During his 1990 visit to Rwanda, Pope John Paul II visited Mbare, Kamonyi and Nyandungu. He exhorted the faithful to turn to the Virgin as a “simple and sure guide” and to pray for greater commitment against local divisions, both political and ethnic.[6]

Links with the Genocide

In the 100 days that followed the April 6, 1994 assassination of dictator and President of Rwanda Juvénal Habyarimana, 800,000 to over a million Rwandans were slaughtered by their countrymen and, in some cases, their next-door-neighbors. The Genocide was the culmination of intensifying animosity between the two ethnic groups – the Hutus and Tutsis – and the civil war that had preceded it.[8] Kibeho itself was the site of two huge massacres: the first at the parish church in April 1994, and the second a year later where more than 5,000 refugees who had taken shelter there were shot by soldiers.[9] Marie Claire Mukangango and her husband, Elie Ntabadahiga, were trapped in Kigali and were among those killed in the April 1995 massacre.[6]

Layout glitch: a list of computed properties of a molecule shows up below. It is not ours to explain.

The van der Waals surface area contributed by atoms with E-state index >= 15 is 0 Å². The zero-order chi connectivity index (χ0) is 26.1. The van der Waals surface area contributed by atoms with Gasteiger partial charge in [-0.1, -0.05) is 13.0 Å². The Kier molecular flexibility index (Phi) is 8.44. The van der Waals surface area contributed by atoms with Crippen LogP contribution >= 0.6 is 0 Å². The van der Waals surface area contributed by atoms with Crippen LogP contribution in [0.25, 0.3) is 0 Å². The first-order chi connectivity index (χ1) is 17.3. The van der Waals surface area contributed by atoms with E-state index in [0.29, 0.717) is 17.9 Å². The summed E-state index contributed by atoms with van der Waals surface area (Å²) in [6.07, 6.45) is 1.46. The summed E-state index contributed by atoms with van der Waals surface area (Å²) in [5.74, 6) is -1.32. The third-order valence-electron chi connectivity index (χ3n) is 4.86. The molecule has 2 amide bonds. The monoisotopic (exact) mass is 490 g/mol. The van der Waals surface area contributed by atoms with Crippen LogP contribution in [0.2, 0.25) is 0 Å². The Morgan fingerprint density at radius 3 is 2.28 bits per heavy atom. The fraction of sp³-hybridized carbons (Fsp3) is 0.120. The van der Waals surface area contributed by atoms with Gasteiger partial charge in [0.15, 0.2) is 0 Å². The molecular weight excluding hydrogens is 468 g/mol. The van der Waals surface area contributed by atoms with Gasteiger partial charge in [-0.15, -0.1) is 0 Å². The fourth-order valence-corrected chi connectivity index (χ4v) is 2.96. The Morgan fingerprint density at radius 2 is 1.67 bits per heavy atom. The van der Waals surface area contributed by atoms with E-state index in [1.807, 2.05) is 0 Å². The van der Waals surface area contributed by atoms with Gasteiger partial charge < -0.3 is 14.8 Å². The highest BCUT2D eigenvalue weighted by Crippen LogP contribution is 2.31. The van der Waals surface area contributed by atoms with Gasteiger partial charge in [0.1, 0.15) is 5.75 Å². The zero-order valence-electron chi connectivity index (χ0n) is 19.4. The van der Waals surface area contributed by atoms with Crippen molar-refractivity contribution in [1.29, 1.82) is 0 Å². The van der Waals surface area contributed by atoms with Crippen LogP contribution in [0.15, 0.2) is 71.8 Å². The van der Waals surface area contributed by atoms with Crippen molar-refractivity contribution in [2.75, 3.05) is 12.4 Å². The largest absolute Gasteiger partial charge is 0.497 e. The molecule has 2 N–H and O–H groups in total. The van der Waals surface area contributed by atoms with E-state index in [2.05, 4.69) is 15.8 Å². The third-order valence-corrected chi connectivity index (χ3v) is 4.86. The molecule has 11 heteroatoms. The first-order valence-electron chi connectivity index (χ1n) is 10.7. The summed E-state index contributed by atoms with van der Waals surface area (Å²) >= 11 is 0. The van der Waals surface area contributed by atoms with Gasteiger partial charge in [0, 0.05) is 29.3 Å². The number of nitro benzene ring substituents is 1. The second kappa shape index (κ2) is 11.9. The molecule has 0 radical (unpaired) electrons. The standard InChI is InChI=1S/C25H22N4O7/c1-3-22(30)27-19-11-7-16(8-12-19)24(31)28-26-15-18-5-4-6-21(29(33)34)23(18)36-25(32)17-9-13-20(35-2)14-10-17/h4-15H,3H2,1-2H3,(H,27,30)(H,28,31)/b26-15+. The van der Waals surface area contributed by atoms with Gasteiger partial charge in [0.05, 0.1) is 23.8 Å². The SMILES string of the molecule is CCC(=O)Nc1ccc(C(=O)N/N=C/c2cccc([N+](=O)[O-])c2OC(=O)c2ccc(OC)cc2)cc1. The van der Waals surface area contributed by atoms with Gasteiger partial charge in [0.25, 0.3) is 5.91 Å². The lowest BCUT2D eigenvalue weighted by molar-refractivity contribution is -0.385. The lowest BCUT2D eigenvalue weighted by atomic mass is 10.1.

Approved visionaries

Only the visions of the first three seers (Alphonsine Mumureke, Nathalie Mukamazimpaka, and Marie Clare Mukangango, aged 17, 20, and 21, respectively) received the solemn approval of Augustin Misago, Bishop of Gikongoro.[10]

Unapproved visionaries

Others who claimed to have similar visions but are not recognised by the Church were Stephanie Mukamurenzi, Agnes Kamagaju, Vestine Salima, and Emmanuel Segastashya, the last of whom was previously a pagan and became a Christian evangelist. Segastashya’s alleged visions included meeting Christ in a beanfield.

Interpretation

The visions may be regarded as an ominous foreshadowing of the Rwandan Genocide, and particularly the second Kibeho Massacre in 1995. The school where the visions occurred became a place of slaughter during the Genocide, as dozens of children were shot and hacked to death by Hutu terrorists.[11] The visionaries had either managed to flee the violence or were among the casualties.

Approval

Augustin Misago, the Bishop of Gikongoro, approved public devotion linked to the apparitions on 15 August 1988 (the Solemnity of the Assumption of Mary) and declared their authenticity on 29 June 2001.[5] He was accused in 1999 of involvement in the Rwandan Genocide, and acquitted on 24 June of the following year.[11]